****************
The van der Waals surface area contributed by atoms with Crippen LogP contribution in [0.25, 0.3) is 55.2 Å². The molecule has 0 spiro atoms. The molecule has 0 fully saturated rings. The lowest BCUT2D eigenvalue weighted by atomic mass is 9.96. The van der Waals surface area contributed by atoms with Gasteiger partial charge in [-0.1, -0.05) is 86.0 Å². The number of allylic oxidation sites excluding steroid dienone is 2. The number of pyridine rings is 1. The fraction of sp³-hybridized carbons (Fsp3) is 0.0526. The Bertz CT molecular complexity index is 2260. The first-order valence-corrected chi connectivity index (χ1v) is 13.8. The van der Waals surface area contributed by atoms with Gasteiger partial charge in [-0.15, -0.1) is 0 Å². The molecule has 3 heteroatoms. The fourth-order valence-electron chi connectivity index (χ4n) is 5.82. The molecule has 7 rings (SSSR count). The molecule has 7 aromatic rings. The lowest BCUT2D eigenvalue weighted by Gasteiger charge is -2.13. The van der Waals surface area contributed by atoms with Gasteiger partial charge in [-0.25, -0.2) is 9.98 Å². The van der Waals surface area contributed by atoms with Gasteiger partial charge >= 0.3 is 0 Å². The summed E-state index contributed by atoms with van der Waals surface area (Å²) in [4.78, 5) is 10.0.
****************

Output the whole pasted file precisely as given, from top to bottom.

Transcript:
The van der Waals surface area contributed by atoms with Crippen LogP contribution in [0.25, 0.3) is 55.2 Å². The molecule has 0 spiro atoms. The molecule has 0 fully saturated rings. The lowest BCUT2D eigenvalue weighted by atomic mass is 9.96. The van der Waals surface area contributed by atoms with Gasteiger partial charge in [-0.1, -0.05) is 86.0 Å². The number of allylic oxidation sites excluding steroid dienone is 2. The number of pyridine rings is 1. The fraction of sp³-hybridized carbons (Fsp3) is 0.0526. The Bertz CT molecular complexity index is 2260. The first-order valence-corrected chi connectivity index (χ1v) is 13.8. The van der Waals surface area contributed by atoms with Gasteiger partial charge in [-0.15, -0.1) is 0 Å². The molecule has 3 heteroatoms. The fourth-order valence-electron chi connectivity index (χ4n) is 5.82. The molecule has 7 rings (SSSR count). The molecule has 7 aromatic rings. The lowest BCUT2D eigenvalue weighted by Gasteiger charge is -2.13. The van der Waals surface area contributed by atoms with Gasteiger partial charge in [-0.25, -0.2) is 9.98 Å². The van der Waals surface area contributed by atoms with Gasteiger partial charge >= 0.3 is 0 Å². The summed E-state index contributed by atoms with van der Waals surface area (Å²) in [4.78, 5) is 10.0.